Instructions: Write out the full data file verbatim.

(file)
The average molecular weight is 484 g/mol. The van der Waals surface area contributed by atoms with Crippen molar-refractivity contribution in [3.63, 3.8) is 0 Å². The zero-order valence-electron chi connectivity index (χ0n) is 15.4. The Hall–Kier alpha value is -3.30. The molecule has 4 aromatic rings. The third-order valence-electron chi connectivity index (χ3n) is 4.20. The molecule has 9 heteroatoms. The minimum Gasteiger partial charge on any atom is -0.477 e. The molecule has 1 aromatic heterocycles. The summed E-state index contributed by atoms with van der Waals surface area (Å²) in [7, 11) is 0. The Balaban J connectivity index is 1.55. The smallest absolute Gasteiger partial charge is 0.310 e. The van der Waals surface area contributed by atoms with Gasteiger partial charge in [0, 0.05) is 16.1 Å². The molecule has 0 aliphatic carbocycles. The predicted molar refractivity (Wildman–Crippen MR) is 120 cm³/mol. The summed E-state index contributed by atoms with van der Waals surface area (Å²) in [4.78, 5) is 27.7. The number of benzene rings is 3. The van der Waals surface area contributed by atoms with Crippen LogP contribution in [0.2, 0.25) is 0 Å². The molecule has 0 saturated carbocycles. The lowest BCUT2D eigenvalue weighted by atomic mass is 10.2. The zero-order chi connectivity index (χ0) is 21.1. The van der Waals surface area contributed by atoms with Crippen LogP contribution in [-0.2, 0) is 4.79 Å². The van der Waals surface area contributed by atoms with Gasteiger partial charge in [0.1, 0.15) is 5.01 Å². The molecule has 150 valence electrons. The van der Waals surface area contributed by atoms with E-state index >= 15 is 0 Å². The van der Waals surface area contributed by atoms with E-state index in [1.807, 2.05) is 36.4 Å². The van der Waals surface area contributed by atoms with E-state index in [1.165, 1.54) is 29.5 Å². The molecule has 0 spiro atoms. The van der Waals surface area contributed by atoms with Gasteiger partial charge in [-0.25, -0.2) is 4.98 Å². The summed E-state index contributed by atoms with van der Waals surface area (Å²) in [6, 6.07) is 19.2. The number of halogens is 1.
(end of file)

The average molecular weight is 484 g/mol. The van der Waals surface area contributed by atoms with Crippen molar-refractivity contribution in [3.63, 3.8) is 0 Å². The zero-order valence-electron chi connectivity index (χ0n) is 15.4. The Hall–Kier alpha value is -3.30. The molecule has 4 aromatic rings. The third-order valence-electron chi connectivity index (χ3n) is 4.20. The molecule has 9 heteroatoms. The minimum Gasteiger partial charge on any atom is -0.477 e. The molecule has 1 aromatic heterocycles. The summed E-state index contributed by atoms with van der Waals surface area (Å²) in [7, 11) is 0. The Balaban J connectivity index is 1.55. The smallest absolute Gasteiger partial charge is 0.310 e. The van der Waals surface area contributed by atoms with Gasteiger partial charge in [0, 0.05) is 16.1 Å². The molecule has 0 aliphatic carbocycles. The predicted molar refractivity (Wildman–Crippen MR) is 120 cm³/mol. The summed E-state index contributed by atoms with van der Waals surface area (Å²) in [4.78, 5) is 27.7. The number of benzene rings is 3. The van der Waals surface area contributed by atoms with Crippen LogP contribution in [0.2, 0.25) is 0 Å². The molecule has 0 saturated carbocycles. The lowest BCUT2D eigenvalue weighted by atomic mass is 10.2. The zero-order chi connectivity index (χ0) is 21.1. The van der Waals surface area contributed by atoms with Crippen LogP contribution in [-0.2, 0) is 4.79 Å². The van der Waals surface area contributed by atoms with Gasteiger partial charge in [0.1, 0.15) is 5.01 Å². The molecule has 150 valence electrons. The van der Waals surface area contributed by atoms with E-state index >= 15 is 0 Å². The van der Waals surface area contributed by atoms with E-state index in [1.807, 2.05) is 36.4 Å². The van der Waals surface area contributed by atoms with E-state index in [1.165, 1.54) is 29.5 Å². The molecule has 0 spiro atoms. The van der Waals surface area contributed by atoms with Gasteiger partial charge in [-0.25, -0.2) is 4.98 Å². The summed E-state index contributed by atoms with van der Waals surface area (Å²) in [6, 6.07) is 19.2. The number of halogens is 1.